AntipodeanSF Issue 308

By Kai Holmwood

Tuesday, September 16, 2025

Helena Massey, also known as LenaMa, is an American artist from Los Angeles, California, now based in Dunedin. Her latest — and, to date, only — public exhibition, titled lifeLine, features hundreds of aluminium straws (perhaps better described as pipes or tubes, as one might find at Mitre 10 or Bunnings) piercing the ground and reaching toward the sky. The smallest appear to be reusable drinking straws, while the tallest perfectly mirror the straws’ dimensions at approximately 11 metres high by 30 centimetres across.

When asked two days ago about the meaning behind her piece, LenaMa declined to answer, claiming its significance was up to each individual viewer to determine. Yesterday, however, she relented and shared her inspiration exclusively with us. We now make it available for you, our readers. Here is the artist’s reply in her own words:

my grandpa died when I was four years old, & of course my mom did her best to explain. “your grandpa is asleep forever & he won’t ever wake up, no matter what. now he’s nowhere. just like before you were born, you were nowhere. his body is in the coffin, but grandpa isn’t really there”

I accepted it with the solemn grace of childhood, in which accepting new, unfathomable things is just a part of everyday life. wouldn’t the world be better if adults did the same? so grandpa was dead, & that was that. there was just one little problem & it didn’t seem to have occurred to anyone but me

I woke my mom up late that night & begged her to take me back to the graveyard. I guess she was probably too tired & sad to argue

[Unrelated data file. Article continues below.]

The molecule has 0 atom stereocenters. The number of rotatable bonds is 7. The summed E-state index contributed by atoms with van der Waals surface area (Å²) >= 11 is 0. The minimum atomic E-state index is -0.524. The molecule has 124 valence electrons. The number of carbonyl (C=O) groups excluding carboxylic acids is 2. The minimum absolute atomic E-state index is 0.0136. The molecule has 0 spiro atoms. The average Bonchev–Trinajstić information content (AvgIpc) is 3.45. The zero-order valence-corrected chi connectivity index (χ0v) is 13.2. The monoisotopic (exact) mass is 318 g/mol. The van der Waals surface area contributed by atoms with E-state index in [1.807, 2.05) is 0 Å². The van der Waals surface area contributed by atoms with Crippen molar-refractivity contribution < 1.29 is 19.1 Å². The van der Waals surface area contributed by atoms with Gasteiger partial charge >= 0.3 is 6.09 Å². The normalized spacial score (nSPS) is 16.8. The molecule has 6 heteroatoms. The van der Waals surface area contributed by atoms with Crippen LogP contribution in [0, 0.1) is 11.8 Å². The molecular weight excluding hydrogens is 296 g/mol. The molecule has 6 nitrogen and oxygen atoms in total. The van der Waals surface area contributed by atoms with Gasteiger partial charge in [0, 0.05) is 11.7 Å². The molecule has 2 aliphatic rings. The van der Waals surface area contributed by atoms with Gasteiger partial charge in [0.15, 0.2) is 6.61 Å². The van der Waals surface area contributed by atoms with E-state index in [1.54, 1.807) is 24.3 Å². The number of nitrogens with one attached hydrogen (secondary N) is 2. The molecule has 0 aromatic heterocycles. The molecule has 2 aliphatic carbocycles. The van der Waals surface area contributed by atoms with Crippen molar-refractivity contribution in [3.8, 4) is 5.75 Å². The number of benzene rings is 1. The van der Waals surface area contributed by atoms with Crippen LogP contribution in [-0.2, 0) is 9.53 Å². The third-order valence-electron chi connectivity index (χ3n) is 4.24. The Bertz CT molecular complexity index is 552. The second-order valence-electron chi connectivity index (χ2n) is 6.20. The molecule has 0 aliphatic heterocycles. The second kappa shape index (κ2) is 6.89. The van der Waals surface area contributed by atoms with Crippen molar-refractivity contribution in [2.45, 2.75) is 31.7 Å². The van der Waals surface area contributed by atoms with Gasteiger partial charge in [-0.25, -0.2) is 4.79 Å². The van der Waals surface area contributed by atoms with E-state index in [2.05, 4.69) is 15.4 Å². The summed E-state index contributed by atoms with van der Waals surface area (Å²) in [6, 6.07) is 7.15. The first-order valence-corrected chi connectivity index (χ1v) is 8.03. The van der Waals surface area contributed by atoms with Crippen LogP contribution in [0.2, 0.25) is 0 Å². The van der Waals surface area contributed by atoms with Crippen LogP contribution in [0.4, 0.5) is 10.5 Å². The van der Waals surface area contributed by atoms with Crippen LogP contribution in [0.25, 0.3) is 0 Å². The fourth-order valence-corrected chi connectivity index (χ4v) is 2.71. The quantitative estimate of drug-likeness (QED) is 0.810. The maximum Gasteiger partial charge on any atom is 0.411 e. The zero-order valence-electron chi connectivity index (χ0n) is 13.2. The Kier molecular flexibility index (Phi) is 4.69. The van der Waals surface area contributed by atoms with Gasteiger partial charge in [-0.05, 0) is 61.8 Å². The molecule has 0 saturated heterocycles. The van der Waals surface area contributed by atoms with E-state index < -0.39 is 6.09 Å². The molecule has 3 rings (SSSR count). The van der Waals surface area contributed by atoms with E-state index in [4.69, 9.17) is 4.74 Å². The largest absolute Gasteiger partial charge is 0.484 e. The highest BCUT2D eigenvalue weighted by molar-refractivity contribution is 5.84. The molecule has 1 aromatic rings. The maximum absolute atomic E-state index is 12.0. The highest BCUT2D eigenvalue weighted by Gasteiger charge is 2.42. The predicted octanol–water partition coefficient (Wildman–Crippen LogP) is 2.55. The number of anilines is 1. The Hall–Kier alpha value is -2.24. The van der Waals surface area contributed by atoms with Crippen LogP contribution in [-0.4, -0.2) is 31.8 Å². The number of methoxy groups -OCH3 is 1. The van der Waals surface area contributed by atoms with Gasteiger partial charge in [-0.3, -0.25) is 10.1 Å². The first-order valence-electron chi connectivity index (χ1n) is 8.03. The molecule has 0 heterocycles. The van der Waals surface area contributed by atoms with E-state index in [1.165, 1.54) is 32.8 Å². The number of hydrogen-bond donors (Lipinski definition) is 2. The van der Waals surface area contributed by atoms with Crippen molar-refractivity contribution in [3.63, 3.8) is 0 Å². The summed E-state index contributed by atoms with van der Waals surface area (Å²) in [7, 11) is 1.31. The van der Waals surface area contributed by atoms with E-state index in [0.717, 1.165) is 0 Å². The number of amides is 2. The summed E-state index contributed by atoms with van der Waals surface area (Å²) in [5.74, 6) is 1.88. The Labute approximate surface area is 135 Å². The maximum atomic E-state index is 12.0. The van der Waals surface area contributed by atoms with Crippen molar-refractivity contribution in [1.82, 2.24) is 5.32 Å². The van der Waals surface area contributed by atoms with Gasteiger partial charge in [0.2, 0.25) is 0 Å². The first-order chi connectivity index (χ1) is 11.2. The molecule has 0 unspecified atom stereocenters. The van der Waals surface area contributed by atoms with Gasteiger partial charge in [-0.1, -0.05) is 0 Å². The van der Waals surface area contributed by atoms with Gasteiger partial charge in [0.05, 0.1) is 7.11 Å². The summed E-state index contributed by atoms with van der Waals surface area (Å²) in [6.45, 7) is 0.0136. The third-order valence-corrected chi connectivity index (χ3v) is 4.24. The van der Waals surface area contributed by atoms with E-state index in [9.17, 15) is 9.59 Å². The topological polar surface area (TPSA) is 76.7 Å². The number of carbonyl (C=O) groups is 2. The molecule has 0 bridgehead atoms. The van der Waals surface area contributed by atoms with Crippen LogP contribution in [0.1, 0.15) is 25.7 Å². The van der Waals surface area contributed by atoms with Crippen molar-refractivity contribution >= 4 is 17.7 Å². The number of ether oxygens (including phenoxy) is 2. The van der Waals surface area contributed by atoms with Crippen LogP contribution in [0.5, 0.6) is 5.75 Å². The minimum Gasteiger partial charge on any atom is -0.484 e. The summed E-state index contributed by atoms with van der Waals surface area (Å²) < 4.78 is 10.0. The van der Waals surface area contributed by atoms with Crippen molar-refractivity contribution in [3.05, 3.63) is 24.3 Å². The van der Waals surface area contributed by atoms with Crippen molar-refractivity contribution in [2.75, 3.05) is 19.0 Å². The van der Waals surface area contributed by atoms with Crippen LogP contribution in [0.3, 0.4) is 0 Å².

when we got there, I ran to his grave & stuck a straw into it

of course mom asked why. “grandpa isn’t coming back, honey, he doesn’t need a straw, he’s dead, remember?”

I knew he was dead. everyone had explained that over and over. but the answer was obvious: what if grandpa forgets he’s dead & needs to breathe?

I’d like my creation to invite viewers to question exactly (or generally?) who (/ what) might forget (/not(/barely) remember) their (its?) own death & potentially need a lifeline …

~ LenaMa

Residents of the area have expressed bemusement. One of our reporters collected reactions from the public yesterday. Here we offer a representative sample of the responses:

  • “Oh, that’s art? I thought it was the beginning of new construction.”
  • “Are they supposed to make noise? Like those tubes that hum in the wind?” Upon being informed that the work was seemingly not, in fact, a sound sculpture: “So what does it do?”
  • “I just don’t trust them not to fall over. I don’t reckon I’ll get too close.”

In a remarkable grounding of metaphor, the farmer whose land hosts the unexpected exhibition complained that the installation had killed some of his onion crop. Perhaps upon the removal of the display, he will be lucky enough to find that the onions’ hollow, straw-like stems received enough air and light through the tubes to survive their entombment. We plead journalistic objectivity on the question of whether this unauthorised construction provides enough meaning to justify its disruption to the farmer’s land and livelihood.

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About the Author

Kai holmwoodKai Holmwood holds an MA in Writing from the University of Canterbury in Aotearoa New Zealand and was awarded the H. W. Hill Prize at UC Berkeley.

Her works have appeared or are forthcoming in Solarpunk Creatures, Stanchion, DreamForge, ParSec, and elsewhere.

She spends her writing days drinking Korean tea and trying to convince two giant formerly stray mastiffs that they don't need to bark at every bird.

Issue Contributors

The AntiSF Radio Show

antipod-show-50Our weekly podcast features the stories from recently published issues, often narrated by the authors themselves.

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